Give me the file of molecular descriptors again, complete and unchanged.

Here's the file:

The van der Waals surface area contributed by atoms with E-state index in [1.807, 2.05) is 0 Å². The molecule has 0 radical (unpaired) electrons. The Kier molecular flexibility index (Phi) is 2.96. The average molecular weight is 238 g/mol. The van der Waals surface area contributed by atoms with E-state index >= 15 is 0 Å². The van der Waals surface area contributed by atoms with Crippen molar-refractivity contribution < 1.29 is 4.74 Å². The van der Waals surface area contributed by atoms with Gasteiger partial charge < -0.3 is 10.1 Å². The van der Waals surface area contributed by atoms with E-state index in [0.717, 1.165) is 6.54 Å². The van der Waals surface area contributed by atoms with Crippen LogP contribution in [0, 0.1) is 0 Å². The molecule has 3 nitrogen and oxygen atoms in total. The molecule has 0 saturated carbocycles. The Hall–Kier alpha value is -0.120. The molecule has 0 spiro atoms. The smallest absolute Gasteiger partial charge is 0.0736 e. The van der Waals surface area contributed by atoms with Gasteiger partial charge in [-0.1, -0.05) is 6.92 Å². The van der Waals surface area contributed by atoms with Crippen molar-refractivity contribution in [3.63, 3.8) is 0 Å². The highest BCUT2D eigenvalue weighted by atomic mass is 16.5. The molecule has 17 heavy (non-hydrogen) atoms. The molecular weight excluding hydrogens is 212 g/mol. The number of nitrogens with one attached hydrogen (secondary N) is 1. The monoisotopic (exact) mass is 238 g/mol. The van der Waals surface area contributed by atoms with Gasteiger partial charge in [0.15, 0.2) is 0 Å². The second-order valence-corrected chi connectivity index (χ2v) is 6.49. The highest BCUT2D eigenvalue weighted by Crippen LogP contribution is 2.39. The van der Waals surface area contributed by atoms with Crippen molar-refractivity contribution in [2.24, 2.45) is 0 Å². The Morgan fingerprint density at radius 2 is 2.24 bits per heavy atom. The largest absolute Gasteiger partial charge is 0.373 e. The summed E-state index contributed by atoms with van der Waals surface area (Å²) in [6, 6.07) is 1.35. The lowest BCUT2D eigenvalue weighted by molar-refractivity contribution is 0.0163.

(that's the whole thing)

The van der Waals surface area contributed by atoms with E-state index in [1.807, 2.05) is 0 Å². The molecule has 0 radical (unpaired) electrons. The Kier molecular flexibility index (Phi) is 2.96. The average molecular weight is 238 g/mol. The van der Waals surface area contributed by atoms with E-state index >= 15 is 0 Å². The van der Waals surface area contributed by atoms with Crippen molar-refractivity contribution < 1.29 is 4.74 Å². The van der Waals surface area contributed by atoms with Gasteiger partial charge < -0.3 is 10.1 Å². The van der Waals surface area contributed by atoms with E-state index in [0.717, 1.165) is 6.54 Å². The van der Waals surface area contributed by atoms with Crippen LogP contribution in [0, 0.1) is 0 Å². The molecule has 3 nitrogen and oxygen atoms in total. The molecule has 0 saturated carbocycles. The Hall–Kier alpha value is -0.120. The molecule has 0 spiro atoms. The smallest absolute Gasteiger partial charge is 0.0736 e. The van der Waals surface area contributed by atoms with Gasteiger partial charge in [-0.1, -0.05) is 6.92 Å². The van der Waals surface area contributed by atoms with Crippen molar-refractivity contribution in [3.63, 3.8) is 0 Å². The highest BCUT2D eigenvalue weighted by atomic mass is 16.5. The molecule has 17 heavy (non-hydrogen) atoms. The molecular weight excluding hydrogens is 212 g/mol. The number of nitrogens with one attached hydrogen (secondary N) is 1. The monoisotopic (exact) mass is 238 g/mol. The van der Waals surface area contributed by atoms with Gasteiger partial charge in [0.15, 0.2) is 0 Å². The second-order valence-corrected chi connectivity index (χ2v) is 6.49. The highest BCUT2D eigenvalue weighted by Crippen LogP contribution is 2.39. The van der Waals surface area contributed by atoms with Crippen molar-refractivity contribution in [2.24, 2.45) is 0 Å². The Morgan fingerprint density at radius 2 is 2.24 bits per heavy atom. The largest absolute Gasteiger partial charge is 0.373 e. The summed E-state index contributed by atoms with van der Waals surface area (Å²) in [6, 6.07) is 1.35. The lowest BCUT2D eigenvalue weighted by molar-refractivity contribution is 0.0163.